Give Your Plants Some Support With These Garden Stakes
I am a massive fan of dahlias and grow them every year, but if there’s one plant in my garden that needs extra support, I guarantee it will be one of my dinnerplate varieties.
I’ll also show you how to make your own stakes and supports from steel rods at a fraction of the price – no special tools or superhuman strength is needed, I promise!
1) The Best General-Use Garden Stakes
The best all-round garden stakes are undoubtedly those with a hollow steel centre and a green plastic coating.
You’ve probably seen these used at garden centres and shows and they’re my go-to garden stake for propping up individual plants and wayward stems.
Use these for:
- Light staking.
- General use.
- Propping up stems.
- Any plant that has green foliage.
Don’t use them:
- On dahlias – these usually require more robust garden stakes or ideally frame supports (esp the dinnerplate types).
- As posts that support string, twine or rope as they aren’t sturdy enough.
- On plants with different coloured foliage as they may stand out.
2) The Best Support Stakes For Dahlias and Peonies Etc
I know from past experience that dahlia stems can bend and snap in the slightest breeze, and garden stakes, while effective, are time-consuming and fiddly to get right.
Dahlias produce lots of stems, and the plant can become bushy, meaning lots of stakes and ties are needed.
A far more straightforward approach is to use a sturdy metal frame or support.
I cannot emphasize enough that the sturdiness of the frame is key.
A well-made metal frame will last for decades, while cheap, flimsy rubbish will likely last no more than a season.
Etsy is an online retailer that sells handmade and custom products, including garden support frames, stakes, hanging baskets, etc.
Almost all the products on sale are made locally here in the UK by craftspeople, and the prices vary with products made with lots of welds costing more than those made from metal rods bent into shape.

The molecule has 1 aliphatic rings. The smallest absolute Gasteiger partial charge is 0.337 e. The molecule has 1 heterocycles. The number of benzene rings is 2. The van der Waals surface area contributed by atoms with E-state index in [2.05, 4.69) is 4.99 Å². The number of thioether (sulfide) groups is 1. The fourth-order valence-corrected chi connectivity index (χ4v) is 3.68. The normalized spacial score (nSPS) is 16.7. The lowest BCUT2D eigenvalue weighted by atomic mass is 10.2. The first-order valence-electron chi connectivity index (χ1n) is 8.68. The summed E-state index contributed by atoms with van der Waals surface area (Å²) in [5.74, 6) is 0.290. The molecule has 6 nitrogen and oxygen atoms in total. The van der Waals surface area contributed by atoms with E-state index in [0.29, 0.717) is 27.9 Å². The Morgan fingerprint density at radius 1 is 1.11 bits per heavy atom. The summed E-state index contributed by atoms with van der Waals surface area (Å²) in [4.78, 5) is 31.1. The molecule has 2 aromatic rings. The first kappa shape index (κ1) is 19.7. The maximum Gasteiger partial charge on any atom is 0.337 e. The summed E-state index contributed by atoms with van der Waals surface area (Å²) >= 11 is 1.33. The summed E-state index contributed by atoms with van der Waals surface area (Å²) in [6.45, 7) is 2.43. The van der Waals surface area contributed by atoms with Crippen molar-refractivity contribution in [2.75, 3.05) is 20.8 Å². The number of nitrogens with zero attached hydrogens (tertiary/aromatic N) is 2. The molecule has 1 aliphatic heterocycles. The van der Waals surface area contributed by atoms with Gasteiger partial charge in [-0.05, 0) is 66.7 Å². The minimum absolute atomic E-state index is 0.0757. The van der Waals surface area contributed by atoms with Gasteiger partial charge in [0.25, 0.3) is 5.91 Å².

Below is a selection of my favourite garden stakes, supports and frames from Etsy sellers and beneath each image is a link to the seller’s profile page; I encourage you to support a local craftsperson and there are plenty of them on Etsy.
A super sturdy frame for dahlias and other top-heavy plants, very reasonably priced (Buy from Shrubbsplantssupports)
3) How to Make Your Own Garden Stakes and Supports for a Fraction of the Cost
Making your own metal garden stakes isn’t tricky, no special tools are required, and you don’t need superhuman strength either.
Garden stakes can be made from 6mm steel rods which are widely used in the construction industry and are readily available in several lengths.
The shorter rods can be inserted directly into the ground, and you can tie plants to them via twine or stretchy ties.
The longer rods can be bent into shape to create a curve that provides support for bushy plants.
All you need is:
- 2.5m (or 3m) x 6mm steel rods.
- A tree to create the curved shape.
- Two pieces of flat wood.
In this video, Monty Don from the BBC’s Gardener’s World explains how to create the DIY supports in minutes.
- Find the halfway point of the rod and make a mark.
- Place the marked point up against a tree and bend each end of the rod around the tree trunk.
- Place the curved end of the rod between two solid pieces of wood, stand on the wood and bend the other ends of the rods upwards.
You should now have a curved metal support with two ends that can be inserted into the ground.
Metal rods are relatively cheap as they’re widely used in the construction industry, you’ll find them at builders merchants and online too.
The Metal Store is currently selling 3m x 6mm black metal rods for £3.60 inc VAT with free delivery on orders over £50. For £61, you can get 17 metal garden supports, each big enough for dahlias and other tall plants.
They will rust which may improve their appearance or you can paint them any colour you like.
(All prices shown correct as of 2021)
6mm steel rod (Buy from The Metal Shop)
4) The Post and Twine Method
This method works well on dahlias and other tall plants grown in a border.
Insert sturdy 10mm steel rods into the ground around 2-3 metres apart and tie twine or thin rope between each of the posts to provide support and stop the plants from flopping over.
As the plants grow, extra lengths of twine/rope can be tied to the middle and upper parts of the posts.
The foliage of most plants will hide the twine/rope as well as the posts, and you’ll find this also looks better than having lots of individual stakes and ties all over the place.
This method works best on plants located close together, such those as a dahlia border, as they support each other too. It doesn’t work so well on individual or small groups of plants.